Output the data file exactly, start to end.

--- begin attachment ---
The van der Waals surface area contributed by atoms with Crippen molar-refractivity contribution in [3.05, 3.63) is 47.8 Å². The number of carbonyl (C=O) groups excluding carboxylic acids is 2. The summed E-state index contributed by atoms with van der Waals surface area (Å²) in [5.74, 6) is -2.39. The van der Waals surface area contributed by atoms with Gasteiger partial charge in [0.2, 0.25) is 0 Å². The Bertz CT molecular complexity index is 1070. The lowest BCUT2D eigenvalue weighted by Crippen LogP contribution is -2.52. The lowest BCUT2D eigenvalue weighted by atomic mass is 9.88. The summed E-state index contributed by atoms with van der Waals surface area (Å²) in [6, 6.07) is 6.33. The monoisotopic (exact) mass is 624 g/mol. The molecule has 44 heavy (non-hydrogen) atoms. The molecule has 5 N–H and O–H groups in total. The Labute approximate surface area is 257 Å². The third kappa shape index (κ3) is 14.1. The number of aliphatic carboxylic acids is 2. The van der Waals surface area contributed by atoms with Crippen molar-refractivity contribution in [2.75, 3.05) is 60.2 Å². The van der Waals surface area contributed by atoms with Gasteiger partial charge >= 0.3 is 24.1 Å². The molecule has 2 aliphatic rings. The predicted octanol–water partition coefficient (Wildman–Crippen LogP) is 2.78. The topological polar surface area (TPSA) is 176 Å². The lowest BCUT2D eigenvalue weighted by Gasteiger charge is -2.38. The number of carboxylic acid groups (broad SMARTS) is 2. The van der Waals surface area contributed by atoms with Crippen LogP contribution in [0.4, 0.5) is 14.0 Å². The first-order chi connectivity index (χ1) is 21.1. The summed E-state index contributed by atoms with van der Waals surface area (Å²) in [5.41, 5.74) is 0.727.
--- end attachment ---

The van der Waals surface area contributed by atoms with Crippen molar-refractivity contribution in [3.05, 3.63) is 47.8 Å². The number of carbonyl (C=O) groups excluding carboxylic acids is 2. The summed E-state index contributed by atoms with van der Waals surface area (Å²) in [5.74, 6) is -2.39. The van der Waals surface area contributed by atoms with Gasteiger partial charge in [0.2, 0.25) is 0 Å². The Bertz CT molecular complexity index is 1070. The lowest BCUT2D eigenvalue weighted by Crippen LogP contribution is -2.52. The lowest BCUT2D eigenvalue weighted by atomic mass is 9.88. The summed E-state index contributed by atoms with van der Waals surface area (Å²) in [6, 6.07) is 6.33. The monoisotopic (exact) mass is 624 g/mol. The molecule has 44 heavy (non-hydrogen) atoms. The molecule has 5 N–H and O–H groups in total. The Labute approximate surface area is 257 Å². The third kappa shape index (κ3) is 14.1. The number of aliphatic carboxylic acids is 2. The van der Waals surface area contributed by atoms with Crippen molar-refractivity contribution in [2.75, 3.05) is 60.2 Å². The van der Waals surface area contributed by atoms with Gasteiger partial charge >= 0.3 is 24.1 Å². The molecule has 2 aliphatic rings. The predicted octanol–water partition coefficient (Wildman–Crippen LogP) is 2.78. The topological polar surface area (TPSA) is 176 Å². The lowest BCUT2D eigenvalue weighted by Gasteiger charge is -2.38. The number of carboxylic acid groups (broad SMARTS) is 2. The van der Waals surface area contributed by atoms with Crippen LogP contribution in [0.4, 0.5) is 14.0 Å². The first-order chi connectivity index (χ1) is 21.1. The summed E-state index contributed by atoms with van der Waals surface area (Å²) in [5.41, 5.74) is 0.727.